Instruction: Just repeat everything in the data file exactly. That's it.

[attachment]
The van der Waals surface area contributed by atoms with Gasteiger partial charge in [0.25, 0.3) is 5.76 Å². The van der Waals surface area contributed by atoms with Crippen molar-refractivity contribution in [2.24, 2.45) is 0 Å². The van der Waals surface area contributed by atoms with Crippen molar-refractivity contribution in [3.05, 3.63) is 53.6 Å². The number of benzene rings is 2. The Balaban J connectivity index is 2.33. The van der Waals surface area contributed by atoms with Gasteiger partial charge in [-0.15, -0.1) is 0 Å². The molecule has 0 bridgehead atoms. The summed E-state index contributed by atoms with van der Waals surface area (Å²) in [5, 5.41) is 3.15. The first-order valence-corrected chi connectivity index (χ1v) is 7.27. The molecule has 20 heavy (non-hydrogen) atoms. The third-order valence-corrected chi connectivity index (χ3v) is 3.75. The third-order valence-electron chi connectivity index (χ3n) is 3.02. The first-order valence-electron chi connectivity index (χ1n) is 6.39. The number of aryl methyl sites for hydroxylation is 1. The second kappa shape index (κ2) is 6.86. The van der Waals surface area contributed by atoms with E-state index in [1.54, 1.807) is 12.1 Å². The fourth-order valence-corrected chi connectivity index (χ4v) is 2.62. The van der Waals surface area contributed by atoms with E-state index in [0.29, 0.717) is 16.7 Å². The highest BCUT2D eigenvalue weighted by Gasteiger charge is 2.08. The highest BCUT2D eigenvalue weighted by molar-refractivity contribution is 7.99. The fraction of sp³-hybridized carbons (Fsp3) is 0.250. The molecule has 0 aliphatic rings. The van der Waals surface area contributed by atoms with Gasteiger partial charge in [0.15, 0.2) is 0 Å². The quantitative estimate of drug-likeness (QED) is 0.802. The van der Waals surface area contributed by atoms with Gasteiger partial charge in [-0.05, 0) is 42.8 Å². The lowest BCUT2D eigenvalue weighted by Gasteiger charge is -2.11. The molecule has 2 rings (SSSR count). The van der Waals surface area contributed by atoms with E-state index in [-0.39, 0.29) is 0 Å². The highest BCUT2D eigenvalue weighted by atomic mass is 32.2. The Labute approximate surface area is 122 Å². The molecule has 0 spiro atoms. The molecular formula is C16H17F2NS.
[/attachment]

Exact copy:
The van der Waals surface area contributed by atoms with Gasteiger partial charge in [0.25, 0.3) is 5.76 Å². The van der Waals surface area contributed by atoms with Crippen molar-refractivity contribution in [2.24, 2.45) is 0 Å². The van der Waals surface area contributed by atoms with Crippen molar-refractivity contribution in [3.05, 3.63) is 53.6 Å². The number of benzene rings is 2. The Balaban J connectivity index is 2.33. The van der Waals surface area contributed by atoms with Gasteiger partial charge in [-0.15, -0.1) is 0 Å². The molecule has 0 bridgehead atoms. The summed E-state index contributed by atoms with van der Waals surface area (Å²) in [5, 5.41) is 3.15. The first-order valence-corrected chi connectivity index (χ1v) is 7.27. The molecule has 20 heavy (non-hydrogen) atoms. The third-order valence-corrected chi connectivity index (χ3v) is 3.75. The third-order valence-electron chi connectivity index (χ3n) is 3.02. The first-order valence-electron chi connectivity index (χ1n) is 6.39. The number of aryl methyl sites for hydroxylation is 1. The second kappa shape index (κ2) is 6.86. The van der Waals surface area contributed by atoms with E-state index in [1.54, 1.807) is 12.1 Å². The fourth-order valence-corrected chi connectivity index (χ4v) is 2.62. The van der Waals surface area contributed by atoms with E-state index in [0.29, 0.717) is 16.7 Å². The highest BCUT2D eigenvalue weighted by Gasteiger charge is 2.08. The highest BCUT2D eigenvalue weighted by molar-refractivity contribution is 7.99. The fraction of sp³-hybridized carbons (Fsp3) is 0.250. The molecule has 0 aliphatic rings. The van der Waals surface area contributed by atoms with Gasteiger partial charge in [0.15, 0.2) is 0 Å². The quantitative estimate of drug-likeness (QED) is 0.802. The van der Waals surface area contributed by atoms with Gasteiger partial charge in [-0.05, 0) is 42.8 Å². The lowest BCUT2D eigenvalue weighted by Gasteiger charge is -2.11. The molecule has 2 rings (SSSR count). The van der Waals surface area contributed by atoms with E-state index in [-0.39, 0.29) is 0 Å². The highest BCUT2D eigenvalue weighted by atomic mass is 32.2. The Labute approximate surface area is 122 Å². The molecule has 0 spiro atoms. The molecular formula is C16H17F2NS.